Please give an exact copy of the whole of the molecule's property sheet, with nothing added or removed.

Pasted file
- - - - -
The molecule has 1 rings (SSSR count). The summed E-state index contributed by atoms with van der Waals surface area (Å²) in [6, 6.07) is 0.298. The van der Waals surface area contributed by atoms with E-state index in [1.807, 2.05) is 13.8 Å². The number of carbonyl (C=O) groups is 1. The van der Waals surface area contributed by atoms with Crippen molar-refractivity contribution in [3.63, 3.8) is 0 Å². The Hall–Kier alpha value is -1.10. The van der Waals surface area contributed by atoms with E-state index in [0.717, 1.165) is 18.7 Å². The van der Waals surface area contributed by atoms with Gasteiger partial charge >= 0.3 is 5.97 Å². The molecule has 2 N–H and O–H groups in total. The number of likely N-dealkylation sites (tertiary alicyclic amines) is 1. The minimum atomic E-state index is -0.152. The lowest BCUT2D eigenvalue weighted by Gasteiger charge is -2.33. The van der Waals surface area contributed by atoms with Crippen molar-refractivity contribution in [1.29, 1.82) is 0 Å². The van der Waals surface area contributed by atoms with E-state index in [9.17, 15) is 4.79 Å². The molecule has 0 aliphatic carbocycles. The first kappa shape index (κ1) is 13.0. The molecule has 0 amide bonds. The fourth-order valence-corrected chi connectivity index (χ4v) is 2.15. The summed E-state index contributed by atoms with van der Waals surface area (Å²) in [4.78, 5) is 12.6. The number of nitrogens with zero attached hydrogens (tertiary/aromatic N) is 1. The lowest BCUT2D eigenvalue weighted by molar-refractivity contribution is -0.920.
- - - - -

The molecule has 1 rings (SSSR count). The summed E-state index contributed by atoms with van der Waals surface area (Å²) in [6, 6.07) is 0.298. The van der Waals surface area contributed by atoms with E-state index in [1.807, 2.05) is 13.8 Å². The number of carbonyl (C=O) groups is 1. The van der Waals surface area contributed by atoms with Crippen molar-refractivity contribution in [3.63, 3.8) is 0 Å². The Hall–Kier alpha value is -1.10. The van der Waals surface area contributed by atoms with E-state index in [0.717, 1.165) is 18.7 Å². The van der Waals surface area contributed by atoms with Gasteiger partial charge >= 0.3 is 5.97 Å². The molecule has 2 N–H and O–H groups in total. The number of likely N-dealkylation sites (tertiary alicyclic amines) is 1. The minimum atomic E-state index is -0.152. The lowest BCUT2D eigenvalue weighted by Gasteiger charge is -2.33. The van der Waals surface area contributed by atoms with Crippen molar-refractivity contribution in [1.29, 1.82) is 0 Å². The van der Waals surface area contributed by atoms with E-state index in [9.17, 15) is 4.79 Å². The molecule has 0 aliphatic carbocycles. The first kappa shape index (κ1) is 13.0. The molecule has 0 amide bonds. The fourth-order valence-corrected chi connectivity index (χ4v) is 2.15. The summed E-state index contributed by atoms with van der Waals surface area (Å²) in [4.78, 5) is 12.6. The number of nitrogens with zero attached hydrogens (tertiary/aromatic N) is 1. The lowest BCUT2D eigenvalue weighted by molar-refractivity contribution is -0.920.